The Creative Gene
Most of us would agree that the truly great creative people we have met or admired are a little different from the rest of us. Recent breakthroughs in...Read More
Although the definition of “winning” will vary from client to client, brands want to “win” just as much as political candidates do. One trend we see taking root is that the strategic research techniques undertaken to win political campaigns tend to be adopted by corporate and institutional clients shortly thereafter. This should come as no surprise, since many competitive brand battles have looked a lot like political battles.
Over the last several years, political clients engage in more “big data” modeling and micro-targeting than ever before in order to win their campaigns. We are beginning to see some of our corporate and institutional clients follow suit, and we anticipate that this trend will only continue and intensify. There are three reasons for this:
AFFORDABILITY: As big data becomes more and more common in the research world, and databases proliferate, the cost of using it has decreased considerably. What used to be extremely costly—whether for campaigns, corporations, or institutions—is now within the price range of a comprehensive research strategy.
ATTAINABILITY: At the same time that access to big data has decreased in cost, technology has advanced to put sophisticated and customized modeling within reach of any client. These models allow our clients to find the audience they need to speak to in order to win, and use the messaging that works best with that audience.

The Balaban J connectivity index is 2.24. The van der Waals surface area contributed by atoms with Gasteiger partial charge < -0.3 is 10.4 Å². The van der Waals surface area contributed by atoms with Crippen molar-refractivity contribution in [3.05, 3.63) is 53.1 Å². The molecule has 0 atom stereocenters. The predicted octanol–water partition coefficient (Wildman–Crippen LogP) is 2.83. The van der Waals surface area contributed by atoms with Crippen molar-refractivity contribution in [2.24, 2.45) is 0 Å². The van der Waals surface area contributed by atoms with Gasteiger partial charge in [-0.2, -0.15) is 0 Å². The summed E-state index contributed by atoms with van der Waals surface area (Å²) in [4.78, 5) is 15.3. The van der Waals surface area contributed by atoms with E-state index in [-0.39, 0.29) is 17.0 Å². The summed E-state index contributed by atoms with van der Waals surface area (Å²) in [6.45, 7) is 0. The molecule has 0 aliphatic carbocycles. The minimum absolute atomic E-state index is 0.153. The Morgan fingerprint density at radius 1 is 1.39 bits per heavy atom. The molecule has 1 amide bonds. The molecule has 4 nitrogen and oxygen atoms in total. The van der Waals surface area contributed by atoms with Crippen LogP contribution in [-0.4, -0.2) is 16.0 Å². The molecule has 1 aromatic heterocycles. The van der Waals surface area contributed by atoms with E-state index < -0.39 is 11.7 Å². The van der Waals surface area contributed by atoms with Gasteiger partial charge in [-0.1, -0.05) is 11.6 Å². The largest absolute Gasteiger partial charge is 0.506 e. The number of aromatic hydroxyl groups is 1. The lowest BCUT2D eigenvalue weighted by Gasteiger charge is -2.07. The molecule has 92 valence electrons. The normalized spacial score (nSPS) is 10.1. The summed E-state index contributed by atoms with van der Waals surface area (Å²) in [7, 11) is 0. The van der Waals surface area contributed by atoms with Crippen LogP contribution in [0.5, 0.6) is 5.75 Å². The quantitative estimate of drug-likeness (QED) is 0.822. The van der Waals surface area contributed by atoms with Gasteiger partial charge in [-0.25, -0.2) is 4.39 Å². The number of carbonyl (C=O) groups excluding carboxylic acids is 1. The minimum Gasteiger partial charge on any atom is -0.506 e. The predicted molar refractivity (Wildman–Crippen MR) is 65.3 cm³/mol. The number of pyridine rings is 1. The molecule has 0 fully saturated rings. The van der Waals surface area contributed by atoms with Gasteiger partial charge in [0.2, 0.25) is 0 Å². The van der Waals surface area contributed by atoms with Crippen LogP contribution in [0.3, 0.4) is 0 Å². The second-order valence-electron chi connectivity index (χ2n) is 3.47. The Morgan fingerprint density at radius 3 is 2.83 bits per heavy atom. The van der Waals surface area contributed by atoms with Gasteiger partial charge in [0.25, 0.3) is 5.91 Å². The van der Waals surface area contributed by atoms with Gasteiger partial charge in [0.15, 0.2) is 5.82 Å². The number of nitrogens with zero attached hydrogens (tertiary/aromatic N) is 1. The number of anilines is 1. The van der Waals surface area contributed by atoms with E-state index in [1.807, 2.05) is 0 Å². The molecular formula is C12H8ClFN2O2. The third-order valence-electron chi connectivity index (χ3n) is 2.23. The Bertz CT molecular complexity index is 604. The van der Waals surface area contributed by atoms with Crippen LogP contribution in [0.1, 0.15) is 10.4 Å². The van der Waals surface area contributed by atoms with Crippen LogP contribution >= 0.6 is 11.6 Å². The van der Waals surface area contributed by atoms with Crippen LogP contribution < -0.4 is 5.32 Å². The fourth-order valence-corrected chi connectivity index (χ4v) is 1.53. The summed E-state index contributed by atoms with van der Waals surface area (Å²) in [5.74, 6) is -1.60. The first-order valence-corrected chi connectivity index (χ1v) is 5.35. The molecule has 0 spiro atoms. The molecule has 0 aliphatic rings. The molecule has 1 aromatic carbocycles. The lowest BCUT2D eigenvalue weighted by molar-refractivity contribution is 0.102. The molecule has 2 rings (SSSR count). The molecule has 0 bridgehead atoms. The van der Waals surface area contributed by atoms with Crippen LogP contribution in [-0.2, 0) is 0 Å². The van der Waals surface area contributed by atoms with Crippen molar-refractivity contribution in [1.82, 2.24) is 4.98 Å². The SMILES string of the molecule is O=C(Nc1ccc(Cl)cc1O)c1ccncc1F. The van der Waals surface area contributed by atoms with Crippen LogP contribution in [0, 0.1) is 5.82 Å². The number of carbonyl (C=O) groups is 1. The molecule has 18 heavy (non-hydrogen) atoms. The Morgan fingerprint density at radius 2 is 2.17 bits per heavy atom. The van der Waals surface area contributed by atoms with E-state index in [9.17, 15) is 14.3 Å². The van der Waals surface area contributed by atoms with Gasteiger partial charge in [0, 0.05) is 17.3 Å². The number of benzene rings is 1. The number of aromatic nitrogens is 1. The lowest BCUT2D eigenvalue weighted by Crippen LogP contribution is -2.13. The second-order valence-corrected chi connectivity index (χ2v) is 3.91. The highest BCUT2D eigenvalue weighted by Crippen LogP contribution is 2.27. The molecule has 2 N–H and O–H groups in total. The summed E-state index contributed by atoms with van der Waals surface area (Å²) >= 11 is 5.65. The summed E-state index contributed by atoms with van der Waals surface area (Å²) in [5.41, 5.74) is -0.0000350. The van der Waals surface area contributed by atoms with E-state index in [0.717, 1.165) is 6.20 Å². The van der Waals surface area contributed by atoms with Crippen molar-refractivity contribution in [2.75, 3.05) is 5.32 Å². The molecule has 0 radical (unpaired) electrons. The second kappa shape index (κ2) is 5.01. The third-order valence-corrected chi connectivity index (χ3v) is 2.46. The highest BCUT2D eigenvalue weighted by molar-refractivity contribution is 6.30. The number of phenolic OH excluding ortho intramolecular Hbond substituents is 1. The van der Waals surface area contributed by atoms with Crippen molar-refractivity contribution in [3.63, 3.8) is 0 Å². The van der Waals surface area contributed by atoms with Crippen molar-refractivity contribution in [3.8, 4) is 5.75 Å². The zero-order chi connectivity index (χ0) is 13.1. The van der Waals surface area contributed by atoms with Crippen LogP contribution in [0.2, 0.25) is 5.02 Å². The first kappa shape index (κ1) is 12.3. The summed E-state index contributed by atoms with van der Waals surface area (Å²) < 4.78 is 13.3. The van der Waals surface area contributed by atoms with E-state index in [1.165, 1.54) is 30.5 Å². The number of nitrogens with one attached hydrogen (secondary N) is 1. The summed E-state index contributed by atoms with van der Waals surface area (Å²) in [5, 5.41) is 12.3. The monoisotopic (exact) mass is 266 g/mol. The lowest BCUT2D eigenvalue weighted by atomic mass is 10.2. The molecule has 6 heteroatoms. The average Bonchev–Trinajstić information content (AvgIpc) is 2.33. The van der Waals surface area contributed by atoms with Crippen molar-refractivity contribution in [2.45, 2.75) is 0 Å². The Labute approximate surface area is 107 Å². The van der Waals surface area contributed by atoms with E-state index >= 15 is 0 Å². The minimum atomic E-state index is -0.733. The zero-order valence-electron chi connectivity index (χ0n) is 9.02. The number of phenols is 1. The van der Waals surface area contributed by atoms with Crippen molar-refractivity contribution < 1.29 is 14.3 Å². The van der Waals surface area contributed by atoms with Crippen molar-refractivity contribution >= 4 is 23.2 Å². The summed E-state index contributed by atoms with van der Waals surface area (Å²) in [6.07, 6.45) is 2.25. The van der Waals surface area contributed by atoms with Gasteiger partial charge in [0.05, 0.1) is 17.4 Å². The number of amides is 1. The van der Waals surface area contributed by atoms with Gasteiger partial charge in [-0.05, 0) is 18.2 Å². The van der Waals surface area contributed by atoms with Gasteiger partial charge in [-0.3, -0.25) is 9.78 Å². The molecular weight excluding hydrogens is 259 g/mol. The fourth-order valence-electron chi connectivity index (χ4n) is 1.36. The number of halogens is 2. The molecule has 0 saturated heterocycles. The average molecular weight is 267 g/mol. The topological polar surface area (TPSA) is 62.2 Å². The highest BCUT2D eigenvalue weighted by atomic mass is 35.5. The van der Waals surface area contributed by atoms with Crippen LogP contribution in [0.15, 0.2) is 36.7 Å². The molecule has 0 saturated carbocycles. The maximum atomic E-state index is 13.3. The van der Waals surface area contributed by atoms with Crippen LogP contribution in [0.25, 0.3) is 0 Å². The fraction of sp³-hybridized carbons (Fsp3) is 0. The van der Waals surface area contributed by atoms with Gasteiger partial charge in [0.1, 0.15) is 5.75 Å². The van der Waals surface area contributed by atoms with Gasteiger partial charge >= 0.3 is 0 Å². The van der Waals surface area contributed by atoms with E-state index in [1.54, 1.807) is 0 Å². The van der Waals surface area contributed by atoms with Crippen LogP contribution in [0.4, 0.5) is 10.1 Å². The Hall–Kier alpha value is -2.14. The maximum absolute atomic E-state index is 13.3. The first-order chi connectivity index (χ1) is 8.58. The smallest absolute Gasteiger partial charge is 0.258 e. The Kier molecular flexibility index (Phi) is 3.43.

EFFICACY: Our clients use this technology because it works, and it works well. Big-data modeling and micro-targeting put your campaign, your message, or your product in front of the audience you need to see it. The technology is able to reach the target audience directly, and is able to push the right message to the right consumer if you have more than one target in mind. As a result, the ROI for campaigns using big-data modeling and micro-targeting is far greater than for traditional mass-media campaigns.
These three key reasons may be trumped by one simpler truth, which is that big-data modeling and micro-targeting help our clients win. In politics, we see a sort of “competitive learning” going on election cycle after election cycle. Campaigns become aware of what worked and what didn’t work for their competitors, and they adjust their strategies as needed.
This same sort of competitive learning takes place among our corporate and institutional clients as well. Given that big-data modeling and micro-targeting have already been fully adopted and utilized by political campaigns, and that corporations have begun to dip their toes in the water, too, we believe it is a matter of “when” and not “if” the modeling and micro-targeting future of research becomes a widespread reality.